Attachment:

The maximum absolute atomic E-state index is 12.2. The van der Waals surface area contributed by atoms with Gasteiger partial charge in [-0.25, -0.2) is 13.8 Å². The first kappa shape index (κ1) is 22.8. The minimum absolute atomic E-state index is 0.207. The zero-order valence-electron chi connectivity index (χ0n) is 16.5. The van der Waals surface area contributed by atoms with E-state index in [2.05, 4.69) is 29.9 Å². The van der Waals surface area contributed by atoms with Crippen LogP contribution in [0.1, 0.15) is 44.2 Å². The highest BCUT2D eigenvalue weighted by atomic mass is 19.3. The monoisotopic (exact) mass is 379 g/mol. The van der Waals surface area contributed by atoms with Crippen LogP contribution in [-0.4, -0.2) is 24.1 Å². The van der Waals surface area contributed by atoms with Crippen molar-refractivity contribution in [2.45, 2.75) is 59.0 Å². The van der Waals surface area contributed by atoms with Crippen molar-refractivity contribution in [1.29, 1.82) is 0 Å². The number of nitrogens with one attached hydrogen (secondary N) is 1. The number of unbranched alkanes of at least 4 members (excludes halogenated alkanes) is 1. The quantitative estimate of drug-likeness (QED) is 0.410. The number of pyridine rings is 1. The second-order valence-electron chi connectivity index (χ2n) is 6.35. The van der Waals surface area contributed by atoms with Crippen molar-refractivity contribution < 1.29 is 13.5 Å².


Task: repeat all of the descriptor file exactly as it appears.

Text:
The maximum absolute atomic E-state index is 12.2. The van der Waals surface area contributed by atoms with Gasteiger partial charge in [-0.25, -0.2) is 13.8 Å². The first kappa shape index (κ1) is 22.8. The minimum absolute atomic E-state index is 0.207. The zero-order valence-electron chi connectivity index (χ0n) is 16.5. The van der Waals surface area contributed by atoms with E-state index in [2.05, 4.69) is 29.9 Å². The van der Waals surface area contributed by atoms with Crippen LogP contribution in [0.1, 0.15) is 44.2 Å². The highest BCUT2D eigenvalue weighted by atomic mass is 19.3. The monoisotopic (exact) mass is 379 g/mol. The van der Waals surface area contributed by atoms with Crippen LogP contribution in [-0.4, -0.2) is 24.1 Å². The van der Waals surface area contributed by atoms with Crippen molar-refractivity contribution in [2.45, 2.75) is 59.0 Å². The van der Waals surface area contributed by atoms with Crippen molar-refractivity contribution in [1.29, 1.82) is 0 Å². The number of nitrogens with one attached hydrogen (secondary N) is 1. The number of unbranched alkanes of at least 4 members (excludes halogenated alkanes) is 1. The quantitative estimate of drug-likeness (QED) is 0.410. The number of pyridine rings is 1. The second-order valence-electron chi connectivity index (χ2n) is 6.35. The van der Waals surface area contributed by atoms with Crippen molar-refractivity contribution < 1.29 is 13.5 Å².